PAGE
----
- We have never seen a single human being activate a QR code, yet we tell our clients that it is a "powerful new marketing tool."
- We cannot remember a single ad we've ever seen on a Facebook page, yet we are blithely ready to accept Facebook as a fabulous ad venue -- worth 100 billion dollars.
- After hearing the same nonsense for the past 5 years, we nod our heads hypnotically when we're told "this will be the year of mobile."
The Internet has had an incalculable effect on worldwide culture. It is a powerful medium of communication, information, and entertainment. It has affected so many areas of contemporary life that it is difficult for us to re-imagine 15 short years ago when it was just an interesting novelty. But it's been a lousy ad medium.
If there is one lesson we should have learned from the Internet's first 15 years it is this: the astounding marketing power of television.
Until now, we couldn't truly appreciate the advertising potency of television because we had nothing to compare it to. Now we do.
Although the web's cultural impact may be equal to that of television (I'll leave that to the sociologists to argue over) its marketing impact isn't even close.
Certainly there have been a few huge web entities that have transformed categories of marketing. Google has essentially replaced the yellow pages. iTunes has redefined the music industry. Amazon has had an enormous effect on the publishing industry and certain other retail activities.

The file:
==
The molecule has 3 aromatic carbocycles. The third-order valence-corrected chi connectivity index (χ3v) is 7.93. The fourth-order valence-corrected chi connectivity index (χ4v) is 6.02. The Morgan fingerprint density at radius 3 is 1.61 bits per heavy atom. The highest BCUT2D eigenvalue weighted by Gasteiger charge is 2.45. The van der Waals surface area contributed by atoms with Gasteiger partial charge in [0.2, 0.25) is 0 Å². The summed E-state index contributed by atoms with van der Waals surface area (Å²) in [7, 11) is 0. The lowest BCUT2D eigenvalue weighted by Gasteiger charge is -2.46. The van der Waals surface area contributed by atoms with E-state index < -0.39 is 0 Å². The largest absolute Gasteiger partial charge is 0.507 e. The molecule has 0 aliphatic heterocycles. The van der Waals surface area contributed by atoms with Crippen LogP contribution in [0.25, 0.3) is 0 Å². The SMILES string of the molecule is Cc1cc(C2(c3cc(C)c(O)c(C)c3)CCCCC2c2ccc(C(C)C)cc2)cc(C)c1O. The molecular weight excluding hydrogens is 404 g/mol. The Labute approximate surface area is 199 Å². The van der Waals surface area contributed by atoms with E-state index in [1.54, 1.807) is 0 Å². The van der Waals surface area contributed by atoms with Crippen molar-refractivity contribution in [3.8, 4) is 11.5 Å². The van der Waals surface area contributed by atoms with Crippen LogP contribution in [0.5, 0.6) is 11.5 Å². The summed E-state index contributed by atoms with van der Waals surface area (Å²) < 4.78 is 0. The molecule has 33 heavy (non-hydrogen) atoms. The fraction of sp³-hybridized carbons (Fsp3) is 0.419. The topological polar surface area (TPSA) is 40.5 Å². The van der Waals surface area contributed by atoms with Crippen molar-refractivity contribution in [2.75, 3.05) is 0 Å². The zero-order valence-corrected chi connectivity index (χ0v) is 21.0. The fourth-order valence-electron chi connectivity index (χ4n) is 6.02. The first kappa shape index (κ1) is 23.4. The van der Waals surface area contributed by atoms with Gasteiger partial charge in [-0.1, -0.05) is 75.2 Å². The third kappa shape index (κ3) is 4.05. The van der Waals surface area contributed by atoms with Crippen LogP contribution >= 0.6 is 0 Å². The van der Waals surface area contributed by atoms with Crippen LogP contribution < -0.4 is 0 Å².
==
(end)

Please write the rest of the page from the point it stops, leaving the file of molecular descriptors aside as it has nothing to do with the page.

Yet despite all the hype, most levelheaded marketers are struggling mightily to convince themselves that the web is a worthwhile advertising medium.
After 15 years as a mainstream consumer medium, television had been instrumental in creating hundreds of consumer-facing brands in dozens of categories.
But after 15 years of web advertising, I can't come up with a single major consumer-facing non-web-native brand that online advertising has been responsible for building. Not one major brand of beer, or shampoo, or cereal, or soda, or tires, or...
We're not even sure what web advertising is. Is it display ads? Or YouTube videos? Or Google listings? Or emails? Or Tweets? Or "content?" Is it whatever next week's emperor's-new-podcast turns out to be? Or is it just lemmings throwing a lot of different stuff at the medium and hoping something sticks? Because if it is, the only thing sticking right now is Google.
Our online creatives still can't figure out how to motivate a click. Our online media gurus spend half their time torturing the numbers to make them appear palatable.
Fifteen years after advertisers first jumped onto the web, the medium still hasn't convinced me of its purported magic. And if the Facebook face plant is any indication, I am not alone.
Meanwhile, television has proven to be amazingly resilient. Despite the web's popularity, TV viewership is higher than ever. Ad skipping has not been the disaster all the marketing geniuses said it would be. 98% of all video is still viewed on a television.
It is time for the advertising and marketing industries to call a time out, take a deep breath, turn off the online hype machine, and take a look around.
We knew TV was a powerful advertising medium, but it's taken the web to teach us just how powerful it really is.